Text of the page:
Iteration Planning Meetings
April 17, 2014
During my novice apprenticeship, my iteration planning meetings (IPMs) with Rylan typically consisted of some code review, conversation, and high-level scoping out of tasks for the following week. As a resident apprentice, however, our IPMs are becoming more formal and will increasingly resemble the IPMs the craftsmen have with our clients. IPMs are crucial for consultancies like 8th Light—they are the primary interactions between the two parties working together, not to mention being directly concerned with the always-important issues of time and money. As someone who has always valued honest, transparent communication, I look forward to developing my ability to explicitly define and describe my work, and estimate its value, over the course of my residency at 8th Light. Here are some thoughts about keeping IPMs productive and valuable for both sides.
Know Your Personnel. There are big differences between presenting your work to a software engineer, a VP of marketing, and a CEO. I had heard from another apprentice that each “story” (a basic unit of work—similar to “user stories” or “features,” though ideally not as broad as those sometimes are) should be demo-able, in order to demonstrate to your client that the work has been completed. However, what’s demo-able to one person may not work for another. For now, Rylan acts as my client, and therefore I can use passing specs to demonstrate the completion of some stories. However, someone less fluent in code wouldn’t necessarily be convinced that certain requirements have been met simply by green text in a terminal window. The audience members at IPMs are taking time out of their days to meet with you—don’t waste their time with material appropriate for some other group. Make sure the content of your demonstrations and talking points are tailored appropriately.
Keep Stories Focused
As I mentioned above, my earlier stories with Rylan were often pretty high-level goals, but more recently we’ve focused the stories on more specific objectives. Each story has “acceptance criteria,” which conceptually is pretty self-explanatory, but can easily be written poorly. Well-written acceptance criteria often have a behavior-focused style that (conveniently) often lends itself easily to demonstration: “Given an empty board, When I select some spot on the board, Then the board should update with my token in the selected spot.” As an added bonus for us developers, acceptance criteria can be written in a way that helps direct TDD as well. Stories get translated into tests first, and then the code is written to pass those tests. As with test suites, the more explicit you are when writing acceptance criteria, the more sure you will be of what you’re working on and what needs to get done.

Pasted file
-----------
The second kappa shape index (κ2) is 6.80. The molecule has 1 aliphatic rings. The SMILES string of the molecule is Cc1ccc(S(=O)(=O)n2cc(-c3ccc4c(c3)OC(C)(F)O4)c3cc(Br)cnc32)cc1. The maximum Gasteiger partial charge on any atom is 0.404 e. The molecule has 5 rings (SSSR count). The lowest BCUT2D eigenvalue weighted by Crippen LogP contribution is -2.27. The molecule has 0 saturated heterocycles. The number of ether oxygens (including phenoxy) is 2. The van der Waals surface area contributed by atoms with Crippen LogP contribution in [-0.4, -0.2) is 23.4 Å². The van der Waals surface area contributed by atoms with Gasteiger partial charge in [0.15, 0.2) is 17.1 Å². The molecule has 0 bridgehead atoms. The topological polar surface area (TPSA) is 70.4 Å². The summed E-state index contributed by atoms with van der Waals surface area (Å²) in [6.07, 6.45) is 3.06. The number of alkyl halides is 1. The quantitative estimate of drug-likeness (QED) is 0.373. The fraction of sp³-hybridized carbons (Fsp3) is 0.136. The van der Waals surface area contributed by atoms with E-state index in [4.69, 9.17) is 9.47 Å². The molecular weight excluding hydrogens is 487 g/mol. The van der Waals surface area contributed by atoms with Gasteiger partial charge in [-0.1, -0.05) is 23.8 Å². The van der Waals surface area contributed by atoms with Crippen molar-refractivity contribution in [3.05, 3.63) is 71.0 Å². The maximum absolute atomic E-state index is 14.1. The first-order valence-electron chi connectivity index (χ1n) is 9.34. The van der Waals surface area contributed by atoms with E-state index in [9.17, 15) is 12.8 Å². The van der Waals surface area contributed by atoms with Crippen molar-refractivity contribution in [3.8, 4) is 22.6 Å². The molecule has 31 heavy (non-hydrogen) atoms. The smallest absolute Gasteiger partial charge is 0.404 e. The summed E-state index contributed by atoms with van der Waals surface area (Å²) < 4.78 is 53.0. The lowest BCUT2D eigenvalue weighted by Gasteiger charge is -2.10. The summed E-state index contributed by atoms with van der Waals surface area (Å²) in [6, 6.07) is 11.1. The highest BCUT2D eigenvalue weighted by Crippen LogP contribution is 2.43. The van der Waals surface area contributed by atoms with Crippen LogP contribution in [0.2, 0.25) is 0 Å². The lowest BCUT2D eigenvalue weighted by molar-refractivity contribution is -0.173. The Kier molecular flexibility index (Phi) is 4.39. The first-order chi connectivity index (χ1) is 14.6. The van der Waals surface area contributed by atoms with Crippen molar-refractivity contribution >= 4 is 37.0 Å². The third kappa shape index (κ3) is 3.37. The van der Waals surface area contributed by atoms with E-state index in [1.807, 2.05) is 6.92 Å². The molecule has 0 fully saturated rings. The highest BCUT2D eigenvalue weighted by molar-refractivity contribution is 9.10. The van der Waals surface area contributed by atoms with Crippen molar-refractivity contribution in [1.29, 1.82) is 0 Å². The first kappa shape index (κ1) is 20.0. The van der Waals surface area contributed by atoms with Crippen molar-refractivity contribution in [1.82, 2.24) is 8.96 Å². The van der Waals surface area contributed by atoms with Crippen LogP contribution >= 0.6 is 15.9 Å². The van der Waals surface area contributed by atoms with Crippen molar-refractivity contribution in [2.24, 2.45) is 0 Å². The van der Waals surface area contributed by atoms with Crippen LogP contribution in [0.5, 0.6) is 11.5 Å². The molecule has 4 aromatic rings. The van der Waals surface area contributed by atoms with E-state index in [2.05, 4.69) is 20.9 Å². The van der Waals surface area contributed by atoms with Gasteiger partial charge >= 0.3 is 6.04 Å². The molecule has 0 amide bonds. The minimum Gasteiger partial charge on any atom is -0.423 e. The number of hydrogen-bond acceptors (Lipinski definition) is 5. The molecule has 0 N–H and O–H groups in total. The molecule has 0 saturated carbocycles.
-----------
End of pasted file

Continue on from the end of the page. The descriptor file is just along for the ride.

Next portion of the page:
The temptation to “cowboy” is strongest at the beginning of a greenfield project. When I started my Clojure TTT last week, I wasn’t quite sure where to begin, but I could think of various functions I knew I would need, so I just began building some namespaces fairly haphazardly. This is not how we want to structure our development process, though, and we should avoid getting off on the wrong foot. We want to have a plan in place that is clear to both ourselves and our clients.
A great way to avoid unstructured work at the beginning is to be sure to include every step involved in the project at the IPM. This can include things as basic as “install Leiningen,” “generate a new project using the Speclj template,” and “set up a repository on GitHub.” It may seem like overkill to mention these things, considering they generally happen for every project, but there are two major benefits to doing this. First, by writing out the true first steps of the project, you get in a planning mindset and start thinking of the immediate next steps (the first steps of coding) to better define the path ahead. Second, you’re providing more, better information to your client about what all you are doing for them. No smart client is going to complain about having too clear an understanding of where their money is going.
Estimating points for time and value of stories is the hardest part. Human beings are terrible at estimating. Nevertheless, it’s something clients need in order to manage budgets and timelines, and we therefore need to take it seriously, try our best, and get better at it. At 8th Light, we provide three point estimates: optimistic, realistic, and pessimistic. Last week was the first week I’ve had to assign estimation values for Rylan, and it was very difficult, so I don’t have too much great stuff to say here, but I do have some tips:
- The three categories don’t necessarily have to increase from one to the next to the next. If you’re confident something won’t take longer than a certain amount of time, there’s no need to arbitrarily add points to the “pessimistic” estimate.
- Be confident. It’s easy to overestimate how long something will take. (Of course, it’s easy to underestimate too… we’re terrible at this estimation thing!)
- Be honest. Don’t take advantage of the client by inflating the difficulty or time required for some story since he or she might not know any better.
- Points relate to time, but also to “value,” which is a little less hard to define with precision. This is something I’m definitely still working on understanding. It’s hard to compare stories to each other and estimate which will take longer to complete, let alone compare them on the basis of value.
Be a Professional
So much of professionalism boils down to respecting your client. Arriving well-prepared with a plan, communicating openly and honestly, and listening carefully are key to successful IPMs and, by extension, building strong relationships with your clients. These are not new ideas to me, but I recognize their value and am glad to have the opportunity to practice improving them with people who also understand their importance.